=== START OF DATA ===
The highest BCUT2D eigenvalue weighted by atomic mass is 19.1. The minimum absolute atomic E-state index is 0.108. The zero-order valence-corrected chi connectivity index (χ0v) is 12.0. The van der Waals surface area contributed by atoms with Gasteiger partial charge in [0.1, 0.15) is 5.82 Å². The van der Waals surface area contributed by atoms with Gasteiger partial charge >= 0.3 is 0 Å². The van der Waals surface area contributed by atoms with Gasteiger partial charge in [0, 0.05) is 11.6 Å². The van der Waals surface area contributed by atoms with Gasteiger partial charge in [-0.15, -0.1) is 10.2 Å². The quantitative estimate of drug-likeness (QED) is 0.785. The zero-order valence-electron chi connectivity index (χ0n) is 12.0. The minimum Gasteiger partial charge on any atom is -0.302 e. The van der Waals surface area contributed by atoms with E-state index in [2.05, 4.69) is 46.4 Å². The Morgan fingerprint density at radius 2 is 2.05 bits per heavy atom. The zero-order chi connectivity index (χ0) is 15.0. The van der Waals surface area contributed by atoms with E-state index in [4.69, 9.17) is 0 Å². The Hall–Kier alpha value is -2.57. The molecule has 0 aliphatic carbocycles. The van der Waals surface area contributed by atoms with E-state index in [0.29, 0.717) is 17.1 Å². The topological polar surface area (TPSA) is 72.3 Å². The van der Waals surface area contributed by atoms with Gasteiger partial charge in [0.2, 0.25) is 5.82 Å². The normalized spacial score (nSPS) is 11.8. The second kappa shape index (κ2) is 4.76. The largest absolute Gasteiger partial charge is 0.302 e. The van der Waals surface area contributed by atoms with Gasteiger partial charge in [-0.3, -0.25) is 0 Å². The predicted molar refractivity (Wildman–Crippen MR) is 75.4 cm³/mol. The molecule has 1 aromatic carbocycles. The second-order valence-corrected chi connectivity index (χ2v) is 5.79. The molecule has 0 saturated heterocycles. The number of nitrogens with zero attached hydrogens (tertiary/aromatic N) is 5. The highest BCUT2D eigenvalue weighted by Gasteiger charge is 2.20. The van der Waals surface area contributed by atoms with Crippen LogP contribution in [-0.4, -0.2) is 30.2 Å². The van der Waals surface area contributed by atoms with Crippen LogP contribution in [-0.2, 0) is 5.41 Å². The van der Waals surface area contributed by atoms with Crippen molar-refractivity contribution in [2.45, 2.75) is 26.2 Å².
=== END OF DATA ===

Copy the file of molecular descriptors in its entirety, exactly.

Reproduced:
The highest BCUT2D eigenvalue weighted by atomic mass is 19.1. The minimum absolute atomic E-state index is 0.108. The zero-order valence-corrected chi connectivity index (χ0v) is 12.0. The van der Waals surface area contributed by atoms with Gasteiger partial charge in [0.1, 0.15) is 5.82 Å². The van der Waals surface area contributed by atoms with Gasteiger partial charge >= 0.3 is 0 Å². The van der Waals surface area contributed by atoms with Gasteiger partial charge in [0, 0.05) is 11.6 Å². The van der Waals surface area contributed by atoms with Gasteiger partial charge in [-0.15, -0.1) is 10.2 Å². The quantitative estimate of drug-likeness (QED) is 0.785. The zero-order valence-electron chi connectivity index (χ0n) is 12.0. The minimum Gasteiger partial charge on any atom is -0.302 e. The van der Waals surface area contributed by atoms with E-state index in [2.05, 4.69) is 46.4 Å². The Morgan fingerprint density at radius 2 is 2.05 bits per heavy atom. The zero-order chi connectivity index (χ0) is 15.0. The van der Waals surface area contributed by atoms with E-state index in [4.69, 9.17) is 0 Å². The Hall–Kier alpha value is -2.57. The molecule has 0 aliphatic carbocycles. The van der Waals surface area contributed by atoms with E-state index in [0.29, 0.717) is 17.1 Å². The topological polar surface area (TPSA) is 72.3 Å². The van der Waals surface area contributed by atoms with Gasteiger partial charge in [0.2, 0.25) is 5.82 Å². The normalized spacial score (nSPS) is 11.8. The second kappa shape index (κ2) is 4.76. The largest absolute Gasteiger partial charge is 0.302 e. The van der Waals surface area contributed by atoms with Gasteiger partial charge in [-0.3, -0.25) is 0 Å². The predicted molar refractivity (Wildman–Crippen MR) is 75.4 cm³/mol. The molecule has 1 aromatic carbocycles. The second-order valence-corrected chi connectivity index (χ2v) is 5.79. The molecule has 0 saturated heterocycles. The number of nitrogens with zero attached hydrogens (tertiary/aromatic N) is 5. The highest BCUT2D eigenvalue weighted by Gasteiger charge is 2.20. The van der Waals surface area contributed by atoms with Crippen LogP contribution in [-0.4, -0.2) is 30.2 Å². The van der Waals surface area contributed by atoms with Crippen LogP contribution in [-0.2, 0) is 5.41 Å². The van der Waals surface area contributed by atoms with Crippen molar-refractivity contribution in [2.45, 2.75) is 26.2 Å².